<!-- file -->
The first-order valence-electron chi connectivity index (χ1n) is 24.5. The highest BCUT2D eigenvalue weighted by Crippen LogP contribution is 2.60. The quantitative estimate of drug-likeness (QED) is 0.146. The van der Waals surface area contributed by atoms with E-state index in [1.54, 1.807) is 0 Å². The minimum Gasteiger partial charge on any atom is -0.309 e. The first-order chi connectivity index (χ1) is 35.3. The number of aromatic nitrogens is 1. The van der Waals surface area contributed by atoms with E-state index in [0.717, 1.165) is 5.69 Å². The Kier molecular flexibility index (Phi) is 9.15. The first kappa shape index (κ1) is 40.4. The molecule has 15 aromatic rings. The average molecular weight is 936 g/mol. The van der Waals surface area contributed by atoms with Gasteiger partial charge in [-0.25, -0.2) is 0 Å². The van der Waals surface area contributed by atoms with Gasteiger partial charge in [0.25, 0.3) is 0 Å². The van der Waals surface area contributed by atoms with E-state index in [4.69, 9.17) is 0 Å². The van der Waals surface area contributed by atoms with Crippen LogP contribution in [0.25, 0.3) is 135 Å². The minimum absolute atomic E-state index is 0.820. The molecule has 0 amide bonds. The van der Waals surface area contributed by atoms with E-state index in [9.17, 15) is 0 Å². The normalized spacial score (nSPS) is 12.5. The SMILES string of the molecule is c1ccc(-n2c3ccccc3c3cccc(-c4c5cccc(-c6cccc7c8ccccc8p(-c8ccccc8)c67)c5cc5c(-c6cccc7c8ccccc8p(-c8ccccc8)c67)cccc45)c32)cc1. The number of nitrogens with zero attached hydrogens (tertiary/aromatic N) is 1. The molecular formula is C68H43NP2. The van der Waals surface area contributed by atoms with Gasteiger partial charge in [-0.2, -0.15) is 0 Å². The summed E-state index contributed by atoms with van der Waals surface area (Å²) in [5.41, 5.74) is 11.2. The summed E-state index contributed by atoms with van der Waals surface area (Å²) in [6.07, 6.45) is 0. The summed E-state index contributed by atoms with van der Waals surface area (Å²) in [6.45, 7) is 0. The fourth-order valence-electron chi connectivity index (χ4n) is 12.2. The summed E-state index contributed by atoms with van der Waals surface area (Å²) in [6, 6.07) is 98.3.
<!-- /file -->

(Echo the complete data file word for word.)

The first-order valence-electron chi connectivity index (χ1n) is 24.5. The highest BCUT2D eigenvalue weighted by Crippen LogP contribution is 2.60. The quantitative estimate of drug-likeness (QED) is 0.146. The van der Waals surface area contributed by atoms with E-state index in [1.54, 1.807) is 0 Å². The minimum Gasteiger partial charge on any atom is -0.309 e. The first-order chi connectivity index (χ1) is 35.3. The number of aromatic nitrogens is 1. The van der Waals surface area contributed by atoms with E-state index in [0.717, 1.165) is 5.69 Å². The Kier molecular flexibility index (Phi) is 9.15. The first kappa shape index (κ1) is 40.4. The molecule has 15 aromatic rings. The average molecular weight is 936 g/mol. The van der Waals surface area contributed by atoms with Gasteiger partial charge in [-0.25, -0.2) is 0 Å². The van der Waals surface area contributed by atoms with Gasteiger partial charge in [0.25, 0.3) is 0 Å². The van der Waals surface area contributed by atoms with E-state index in [4.69, 9.17) is 0 Å². The van der Waals surface area contributed by atoms with Crippen LogP contribution in [0.25, 0.3) is 135 Å². The minimum absolute atomic E-state index is 0.820. The molecule has 0 amide bonds. The van der Waals surface area contributed by atoms with E-state index in [9.17, 15) is 0 Å². The normalized spacial score (nSPS) is 12.5. The SMILES string of the molecule is c1ccc(-n2c3ccccc3c3cccc(-c4c5cccc(-c6cccc7c8ccccc8p(-c8ccccc8)c67)c5cc5c(-c6cccc7c8ccccc8p(-c8ccccc8)c67)cccc45)c32)cc1. The number of nitrogens with zero attached hydrogens (tertiary/aromatic N) is 1. The molecular formula is C68H43NP2. The van der Waals surface area contributed by atoms with Gasteiger partial charge in [-0.2, -0.15) is 0 Å². The summed E-state index contributed by atoms with van der Waals surface area (Å²) in [5.41, 5.74) is 11.2. The summed E-state index contributed by atoms with van der Waals surface area (Å²) in [6.07, 6.45) is 0. The summed E-state index contributed by atoms with van der Waals surface area (Å²) in [6.45, 7) is 0. The fourth-order valence-electron chi connectivity index (χ4n) is 12.2. The summed E-state index contributed by atoms with van der Waals surface area (Å²) in [6, 6.07) is 98.3.